Human vs. Artificial Intelligence: Bridging Intelligence Disparities Through Human-Machine Cooperation?
This thesis compares the concepts of human and artificial intelligence (HI; AI) based on perspectives from philosophy, psychology, sociology, and neuroscience. Limits and boundaries of the respective concepts are presented as well, identifying intelligence disparities between human and artificial agents: (i) lower operational speed and worse command of reasoning tasks in HI, (ii) AI’s lack of parallel operating abilities, (iii) quicker process of learning in humans, (iv) less pronounced general intelligence in machines, and (v) lack of emotional-social qualities in AI systems. These differences generally establish humans as the more completely intelligent agents. One cannot (yet) call human-machine collaboration fully cooperative. Nevertheless, this stage of collaboration could one day be achievable, at least for those who consider the creation of strong AI possible. If a cooperative state is reached, it can surely bridge the intelligence disparities established in this thesis.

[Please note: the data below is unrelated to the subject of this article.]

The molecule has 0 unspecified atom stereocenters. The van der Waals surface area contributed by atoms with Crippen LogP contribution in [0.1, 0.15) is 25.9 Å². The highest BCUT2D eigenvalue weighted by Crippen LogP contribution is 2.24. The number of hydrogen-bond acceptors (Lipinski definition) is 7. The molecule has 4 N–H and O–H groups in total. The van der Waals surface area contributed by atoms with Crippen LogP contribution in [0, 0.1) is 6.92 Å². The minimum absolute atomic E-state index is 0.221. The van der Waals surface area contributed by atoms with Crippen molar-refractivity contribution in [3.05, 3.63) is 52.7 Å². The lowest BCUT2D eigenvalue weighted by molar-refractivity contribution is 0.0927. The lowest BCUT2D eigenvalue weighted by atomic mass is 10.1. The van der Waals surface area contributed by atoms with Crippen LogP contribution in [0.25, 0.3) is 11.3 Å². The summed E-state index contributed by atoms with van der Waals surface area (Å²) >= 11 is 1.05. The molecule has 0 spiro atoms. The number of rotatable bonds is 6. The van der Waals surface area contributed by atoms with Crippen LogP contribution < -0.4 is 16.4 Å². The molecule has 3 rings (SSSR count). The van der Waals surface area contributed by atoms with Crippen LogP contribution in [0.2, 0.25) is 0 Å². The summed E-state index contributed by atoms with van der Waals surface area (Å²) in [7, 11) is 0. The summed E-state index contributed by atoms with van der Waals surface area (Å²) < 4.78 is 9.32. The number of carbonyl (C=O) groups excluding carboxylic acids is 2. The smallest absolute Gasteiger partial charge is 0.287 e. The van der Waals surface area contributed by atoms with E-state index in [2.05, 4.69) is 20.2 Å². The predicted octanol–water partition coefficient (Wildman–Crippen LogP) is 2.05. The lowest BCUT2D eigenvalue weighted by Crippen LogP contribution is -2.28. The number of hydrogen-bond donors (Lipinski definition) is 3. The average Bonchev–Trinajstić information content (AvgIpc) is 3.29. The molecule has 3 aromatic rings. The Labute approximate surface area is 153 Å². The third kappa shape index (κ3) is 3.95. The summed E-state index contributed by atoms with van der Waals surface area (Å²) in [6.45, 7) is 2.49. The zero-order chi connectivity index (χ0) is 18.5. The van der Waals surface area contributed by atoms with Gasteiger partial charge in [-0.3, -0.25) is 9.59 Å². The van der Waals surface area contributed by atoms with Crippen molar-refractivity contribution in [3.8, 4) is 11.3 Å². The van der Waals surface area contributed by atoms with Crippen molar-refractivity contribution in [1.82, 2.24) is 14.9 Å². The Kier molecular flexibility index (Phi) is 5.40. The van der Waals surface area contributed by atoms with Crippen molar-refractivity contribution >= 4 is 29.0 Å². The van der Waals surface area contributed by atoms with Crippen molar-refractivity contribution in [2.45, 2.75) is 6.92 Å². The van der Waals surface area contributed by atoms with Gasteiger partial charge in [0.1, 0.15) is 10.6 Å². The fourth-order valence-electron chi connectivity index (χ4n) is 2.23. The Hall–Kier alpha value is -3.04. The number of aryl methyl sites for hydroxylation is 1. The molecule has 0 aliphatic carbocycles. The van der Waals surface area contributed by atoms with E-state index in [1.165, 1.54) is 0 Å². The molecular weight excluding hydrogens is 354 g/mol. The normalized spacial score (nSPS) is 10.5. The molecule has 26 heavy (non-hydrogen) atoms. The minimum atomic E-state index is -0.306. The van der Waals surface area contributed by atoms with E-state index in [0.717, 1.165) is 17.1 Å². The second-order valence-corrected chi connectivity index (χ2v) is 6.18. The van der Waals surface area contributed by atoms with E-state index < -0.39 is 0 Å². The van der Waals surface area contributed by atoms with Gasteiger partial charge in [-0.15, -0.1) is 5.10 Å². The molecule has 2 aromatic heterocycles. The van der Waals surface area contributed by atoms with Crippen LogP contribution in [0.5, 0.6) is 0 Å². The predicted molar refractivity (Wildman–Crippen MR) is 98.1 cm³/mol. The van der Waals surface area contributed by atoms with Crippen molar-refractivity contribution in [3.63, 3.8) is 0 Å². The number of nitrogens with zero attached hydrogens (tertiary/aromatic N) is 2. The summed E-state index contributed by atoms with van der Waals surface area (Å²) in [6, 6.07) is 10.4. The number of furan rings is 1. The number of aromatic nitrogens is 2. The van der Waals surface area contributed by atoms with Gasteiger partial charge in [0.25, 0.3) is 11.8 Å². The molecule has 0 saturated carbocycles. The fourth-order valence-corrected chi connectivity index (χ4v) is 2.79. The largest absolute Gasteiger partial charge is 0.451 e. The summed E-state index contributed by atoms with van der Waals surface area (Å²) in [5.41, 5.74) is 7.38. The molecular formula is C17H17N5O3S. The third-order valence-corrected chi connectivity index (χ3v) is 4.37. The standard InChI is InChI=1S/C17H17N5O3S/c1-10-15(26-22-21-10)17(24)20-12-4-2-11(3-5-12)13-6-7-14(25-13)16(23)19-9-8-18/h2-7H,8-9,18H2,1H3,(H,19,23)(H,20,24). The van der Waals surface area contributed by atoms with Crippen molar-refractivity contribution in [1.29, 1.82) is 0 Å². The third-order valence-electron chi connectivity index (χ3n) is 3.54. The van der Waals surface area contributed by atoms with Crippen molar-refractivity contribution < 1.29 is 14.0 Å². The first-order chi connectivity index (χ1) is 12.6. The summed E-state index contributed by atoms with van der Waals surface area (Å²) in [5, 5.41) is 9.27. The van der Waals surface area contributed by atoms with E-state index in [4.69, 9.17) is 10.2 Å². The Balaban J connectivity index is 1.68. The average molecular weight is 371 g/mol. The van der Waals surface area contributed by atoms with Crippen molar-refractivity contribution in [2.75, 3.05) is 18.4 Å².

Florian Niehaus erhielt für seine Arbeit den Max-Weber-Preis für Wirtschaftsethik, hier gibt es die Pressemitteilung.